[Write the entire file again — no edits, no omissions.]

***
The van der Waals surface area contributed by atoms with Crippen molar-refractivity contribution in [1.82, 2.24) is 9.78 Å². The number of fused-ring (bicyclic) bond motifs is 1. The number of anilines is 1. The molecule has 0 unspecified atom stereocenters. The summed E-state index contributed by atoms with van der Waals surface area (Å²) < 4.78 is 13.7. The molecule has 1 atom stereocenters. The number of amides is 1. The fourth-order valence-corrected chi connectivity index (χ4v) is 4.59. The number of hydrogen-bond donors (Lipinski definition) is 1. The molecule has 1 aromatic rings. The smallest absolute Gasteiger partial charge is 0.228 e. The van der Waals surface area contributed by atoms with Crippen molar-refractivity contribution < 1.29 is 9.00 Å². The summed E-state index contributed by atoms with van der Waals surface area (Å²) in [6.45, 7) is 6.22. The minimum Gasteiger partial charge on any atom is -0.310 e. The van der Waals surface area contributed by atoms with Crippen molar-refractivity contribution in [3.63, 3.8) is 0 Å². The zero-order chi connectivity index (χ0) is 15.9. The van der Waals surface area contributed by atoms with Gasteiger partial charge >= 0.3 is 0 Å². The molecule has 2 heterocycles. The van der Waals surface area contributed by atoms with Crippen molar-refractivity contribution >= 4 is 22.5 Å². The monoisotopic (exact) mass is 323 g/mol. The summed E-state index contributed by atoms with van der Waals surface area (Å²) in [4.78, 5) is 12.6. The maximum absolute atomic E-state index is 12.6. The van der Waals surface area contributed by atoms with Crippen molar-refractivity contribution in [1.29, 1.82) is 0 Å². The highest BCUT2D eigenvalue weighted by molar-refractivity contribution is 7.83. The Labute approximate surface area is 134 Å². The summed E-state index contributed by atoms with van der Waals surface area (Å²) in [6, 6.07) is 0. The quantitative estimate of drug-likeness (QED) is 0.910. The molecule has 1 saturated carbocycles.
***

The van der Waals surface area contributed by atoms with Crippen molar-refractivity contribution in [1.82, 2.24) is 9.78 Å². The number of fused-ring (bicyclic) bond motifs is 1. The number of anilines is 1. The molecule has 0 unspecified atom stereocenters. The summed E-state index contributed by atoms with van der Waals surface area (Å²) < 4.78 is 13.7. The molecule has 1 atom stereocenters. The number of amides is 1. The fourth-order valence-corrected chi connectivity index (χ4v) is 4.59. The number of hydrogen-bond donors (Lipinski definition) is 1. The molecule has 1 aromatic rings. The smallest absolute Gasteiger partial charge is 0.228 e. The van der Waals surface area contributed by atoms with Crippen molar-refractivity contribution < 1.29 is 9.00 Å². The summed E-state index contributed by atoms with van der Waals surface area (Å²) in [6.45, 7) is 6.22. The minimum Gasteiger partial charge on any atom is -0.310 e. The van der Waals surface area contributed by atoms with Crippen molar-refractivity contribution in [3.63, 3.8) is 0 Å². The zero-order chi connectivity index (χ0) is 15.9. The van der Waals surface area contributed by atoms with Gasteiger partial charge >= 0.3 is 0 Å². The molecule has 2 heterocycles. The van der Waals surface area contributed by atoms with Crippen molar-refractivity contribution >= 4 is 22.5 Å². The monoisotopic (exact) mass is 323 g/mol. The summed E-state index contributed by atoms with van der Waals surface area (Å²) in [4.78, 5) is 12.6. The maximum absolute atomic E-state index is 12.6. The van der Waals surface area contributed by atoms with Crippen molar-refractivity contribution in [1.29, 1.82) is 0 Å². The highest BCUT2D eigenvalue weighted by molar-refractivity contribution is 7.83. The Labute approximate surface area is 134 Å². The summed E-state index contributed by atoms with van der Waals surface area (Å²) in [6, 6.07) is 0. The quantitative estimate of drug-likeness (QED) is 0.910. The molecule has 1 saturated carbocycles.